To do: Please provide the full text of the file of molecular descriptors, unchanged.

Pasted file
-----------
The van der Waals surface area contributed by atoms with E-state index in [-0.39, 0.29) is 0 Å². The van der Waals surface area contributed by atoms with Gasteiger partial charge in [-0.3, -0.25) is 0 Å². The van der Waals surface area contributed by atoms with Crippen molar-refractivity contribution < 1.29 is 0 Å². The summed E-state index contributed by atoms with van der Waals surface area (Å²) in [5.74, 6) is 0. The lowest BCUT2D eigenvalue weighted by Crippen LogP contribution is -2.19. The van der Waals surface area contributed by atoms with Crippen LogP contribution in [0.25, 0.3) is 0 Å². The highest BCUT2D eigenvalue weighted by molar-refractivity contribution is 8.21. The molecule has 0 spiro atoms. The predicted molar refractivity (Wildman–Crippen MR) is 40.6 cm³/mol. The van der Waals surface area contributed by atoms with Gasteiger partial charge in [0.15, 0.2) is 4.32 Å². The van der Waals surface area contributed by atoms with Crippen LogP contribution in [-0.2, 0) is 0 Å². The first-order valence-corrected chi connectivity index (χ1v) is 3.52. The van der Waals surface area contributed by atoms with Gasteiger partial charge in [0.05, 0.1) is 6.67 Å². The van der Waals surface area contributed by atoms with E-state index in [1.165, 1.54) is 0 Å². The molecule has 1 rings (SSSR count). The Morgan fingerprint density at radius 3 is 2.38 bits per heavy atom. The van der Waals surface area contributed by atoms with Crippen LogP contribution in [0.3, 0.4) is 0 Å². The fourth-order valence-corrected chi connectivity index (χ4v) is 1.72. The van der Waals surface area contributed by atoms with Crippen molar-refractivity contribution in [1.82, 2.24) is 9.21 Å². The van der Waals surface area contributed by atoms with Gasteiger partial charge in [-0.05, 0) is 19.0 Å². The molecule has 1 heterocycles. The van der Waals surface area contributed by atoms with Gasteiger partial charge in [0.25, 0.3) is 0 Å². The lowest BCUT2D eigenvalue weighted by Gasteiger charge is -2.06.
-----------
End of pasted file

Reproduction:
The van der Waals surface area contributed by atoms with E-state index in [-0.39, 0.29) is 0 Å². The van der Waals surface area contributed by atoms with Gasteiger partial charge in [-0.3, -0.25) is 0 Å². The van der Waals surface area contributed by atoms with Crippen molar-refractivity contribution < 1.29 is 0 Å². The summed E-state index contributed by atoms with van der Waals surface area (Å²) in [5.74, 6) is 0. The lowest BCUT2D eigenvalue weighted by Crippen LogP contribution is -2.19. The van der Waals surface area contributed by atoms with Crippen LogP contribution in [0.25, 0.3) is 0 Å². The highest BCUT2D eigenvalue weighted by molar-refractivity contribution is 8.21. The molecule has 0 spiro atoms. The predicted molar refractivity (Wildman–Crippen MR) is 40.6 cm³/mol. The van der Waals surface area contributed by atoms with Gasteiger partial charge in [0.15, 0.2) is 4.32 Å². The van der Waals surface area contributed by atoms with Crippen LogP contribution in [-0.2, 0) is 0 Å². The first-order valence-corrected chi connectivity index (χ1v) is 3.52. The van der Waals surface area contributed by atoms with Gasteiger partial charge in [0.05, 0.1) is 6.67 Å². The van der Waals surface area contributed by atoms with E-state index in [1.165, 1.54) is 0 Å². The molecule has 1 rings (SSSR count). The Morgan fingerprint density at radius 3 is 2.38 bits per heavy atom. The van der Waals surface area contributed by atoms with Crippen LogP contribution in [0.3, 0.4) is 0 Å². The fourth-order valence-corrected chi connectivity index (χ4v) is 1.72. The van der Waals surface area contributed by atoms with Crippen molar-refractivity contribution in [1.82, 2.24) is 9.21 Å². The van der Waals surface area contributed by atoms with Gasteiger partial charge in [-0.05, 0) is 19.0 Å². The molecule has 1 heterocycles. The van der Waals surface area contributed by atoms with Gasteiger partial charge in [0.25, 0.3) is 0 Å². The lowest BCUT2D eigenvalue weighted by Gasteiger charge is -2.06.